Building a 1960 Mercury Park Lane convertible

Discussion about Mercury Car restoration projects. This is not an all out engine section. Discuss whatever is of concern to your MEL car restoration project.
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mercs4fun
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Top frame restoration Part II

Post by mercs4fun » Mon 21. Aug 2017, 13:07

The top frame restoration turned out to become a serious challenge, as I had to fight both serious rust, broken screws and seized pins in the joints. Also the holes in the sink frame parts were just too big as the holes were worn and made larger because of the very rusty pins. After some thinking I found the solution, and that was to have a machine shop to turn both new oversize pins and nylon bushings. Then I adjusted the size on the holes to fit these.
convnewparts.jpg
Some parts needed some creative fixes.
topparts2.jpg
After test fitting everything the parts were prepared for new paint.
topparts1.jpg
And painted. :)
topframepaint1.jpg
Chrome parts were polished.
topparts3.jpg
And assembly could start.
topframeassembly2.jpg
Looking good, moves freely and tight.
topframeassembly3.jpg
And it's back on the car.
topframecomplete1.jpg
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Re: Building a 1960 Mercury Park Lane convertible

Post by mercs4fun » Wed 6. Sep 2017, 07:37

I spent a few really late evenings working on the interior door panels. They took a lot more time than I expected :P SMS Auto Fabrics https://www.smsautofabrics.com, who made the vinyl covers for me did a mistake and forgot to make the front top part black, so I had to dye that to get it just the way I wanted, but they look really nice now.
door panel.jpg
door panels.jpg
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Re: Building a 1960 Mercury Park Lane convertible

Post by mercs4fun » Thu 14. Sep 2017, 02:20

I had more rainy days and late evenings working on my car lately. One of the things left to do before I start to reassemble the car is to restore the vent windows and get the side glass in the frames. Through the years I have collected 4 pairs of vent windows, all with different flaws and problems. One set had nice chrome but rotted out seals, one set had nice seals, one set had nice screws and brackets. So I started with taking them all apart, drilled out the rivets that is holding the seals and picking the parts I wanted to reuse. You can actually buy a reproduction vent window seal for these, but I prefer to use the old originals when possible before some not so good expensive reproductions. Also some seals for the 59/60 Mercury will fit from the Ford catalog. The vent window seal is actually a 2pc seal, one front and one rear, and the rear is the same is 60/61 Ford 2 d ht. if I remember right. Anyway, most of the job was pretty much straight forward, but it is a lot of work. Take everything apart, polish stainless, polish chrome, clean rubber, install good and new rubber seals with rivets, clean and install other parts and glass in the frames.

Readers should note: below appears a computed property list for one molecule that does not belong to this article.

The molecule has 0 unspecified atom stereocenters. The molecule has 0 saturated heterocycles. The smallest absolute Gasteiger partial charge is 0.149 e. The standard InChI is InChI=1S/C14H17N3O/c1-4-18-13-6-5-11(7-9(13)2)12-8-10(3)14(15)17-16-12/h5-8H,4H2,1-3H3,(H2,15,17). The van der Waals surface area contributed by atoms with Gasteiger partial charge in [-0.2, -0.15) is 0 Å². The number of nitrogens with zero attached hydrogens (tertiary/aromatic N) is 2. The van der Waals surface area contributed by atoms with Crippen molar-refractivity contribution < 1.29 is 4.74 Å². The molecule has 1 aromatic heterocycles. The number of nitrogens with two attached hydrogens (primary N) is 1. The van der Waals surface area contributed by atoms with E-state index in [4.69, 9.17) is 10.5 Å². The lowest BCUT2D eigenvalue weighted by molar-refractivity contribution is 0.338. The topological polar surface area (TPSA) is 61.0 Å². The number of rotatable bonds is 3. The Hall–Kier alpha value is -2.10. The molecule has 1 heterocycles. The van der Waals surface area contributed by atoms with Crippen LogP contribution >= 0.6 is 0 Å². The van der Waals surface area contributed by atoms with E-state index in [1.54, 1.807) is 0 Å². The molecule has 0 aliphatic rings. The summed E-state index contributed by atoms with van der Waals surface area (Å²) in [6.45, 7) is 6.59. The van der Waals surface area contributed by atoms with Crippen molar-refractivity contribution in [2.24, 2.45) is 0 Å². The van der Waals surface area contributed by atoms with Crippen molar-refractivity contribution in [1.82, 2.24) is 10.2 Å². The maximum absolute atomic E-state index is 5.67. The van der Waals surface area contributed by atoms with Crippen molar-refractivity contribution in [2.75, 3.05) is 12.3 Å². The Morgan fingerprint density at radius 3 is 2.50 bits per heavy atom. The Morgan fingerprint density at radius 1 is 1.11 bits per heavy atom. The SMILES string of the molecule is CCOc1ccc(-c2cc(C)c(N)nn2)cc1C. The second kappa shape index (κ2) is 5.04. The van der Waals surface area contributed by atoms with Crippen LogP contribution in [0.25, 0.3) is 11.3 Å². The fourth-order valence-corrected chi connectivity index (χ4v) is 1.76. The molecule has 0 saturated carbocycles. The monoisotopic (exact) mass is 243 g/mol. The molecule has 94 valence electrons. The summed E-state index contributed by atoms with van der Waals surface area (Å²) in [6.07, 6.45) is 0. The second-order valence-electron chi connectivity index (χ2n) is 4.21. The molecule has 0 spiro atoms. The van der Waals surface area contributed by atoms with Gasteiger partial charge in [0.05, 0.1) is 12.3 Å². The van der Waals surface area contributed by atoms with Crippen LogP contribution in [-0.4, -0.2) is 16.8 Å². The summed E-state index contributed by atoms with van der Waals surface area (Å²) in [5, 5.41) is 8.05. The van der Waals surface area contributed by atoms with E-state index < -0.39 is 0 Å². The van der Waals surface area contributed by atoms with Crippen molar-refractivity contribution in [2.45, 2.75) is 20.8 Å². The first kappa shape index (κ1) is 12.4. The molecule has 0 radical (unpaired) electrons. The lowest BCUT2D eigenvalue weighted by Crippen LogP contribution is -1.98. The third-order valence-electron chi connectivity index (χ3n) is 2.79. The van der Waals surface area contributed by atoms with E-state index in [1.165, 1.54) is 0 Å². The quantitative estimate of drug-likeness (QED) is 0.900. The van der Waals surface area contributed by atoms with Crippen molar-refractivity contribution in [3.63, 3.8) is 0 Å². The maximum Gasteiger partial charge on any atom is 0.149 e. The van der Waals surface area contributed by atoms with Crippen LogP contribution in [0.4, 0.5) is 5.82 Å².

The only major problem I ran into was the new glass run division bars that I bought from Dennis carpenter. They are junk and I decided to reuse the old ones and glue in new glass run liner. I bought the reproductions a few years ago, so maybe they have come up with better parts now, but if not stay away from these. For a number of reasons they are ill fitting poor quality pieces and will not stay in place as they lack the grove in the side to hold them in place in the vent window frame. They are also made out of thin weak metal that does not support the wide glass as they should, which may cause the glass to crack.

Old vent windows spread over the floor.
sideglass1.jpg
Disassembling them here
sideglass2.jpg
Door glass frames polished, glass in place,

And putting back together with good parts.
sideglass4.jpg
New glass ready to go in with glass setting tape.
sideglass3.jpg
Just showing the rivets and the ford rear vent window seal that fits like a glove
sideglass5.jpg
Here are the door glass and frames reassembled and the new liner is glues in both the front and rear glass runs. It is pretty good looking now and the only thing I dislike is that I decided to buy glass with no factory marks in them as I was going to etch these in myself. Now the company that I was supposed to buy the glass etching kit from does not respond to emails and I have been unable to order them. :( Oh well, I can live with that, maybe I can get that fixed later.
sideglass6.jpg
Here are the original division bar run and you can see the groove that is missing on the reproductions making those unable to use and fit right. But honestly, that's not the only problem, as the over all quality is really bad as well.
sideglass7.jpg
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mercs4fun
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Re: Building a 1960 Mercury Park Lane convertible

Post by mercs4fun » Fri 15. Sep 2017, 10:20

This forum is probably the loneliest place on Internet..... :x
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Shelby#18
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Re: Building a 1960 Mercury Park Lane convertible

Post by Shelby#18 » Tue 3. Oct 2017, 17:55

Your build is still going nicely. Sorry I haven't been on in a while. I'm currently building a factory in Nevada, and still running down to L.A. to manage the other.

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Re: Building a 1960 Mercury Park Lane convertible

Post by Theo » Thu 5. Oct 2017, 00:44

Very nice.
Best regards
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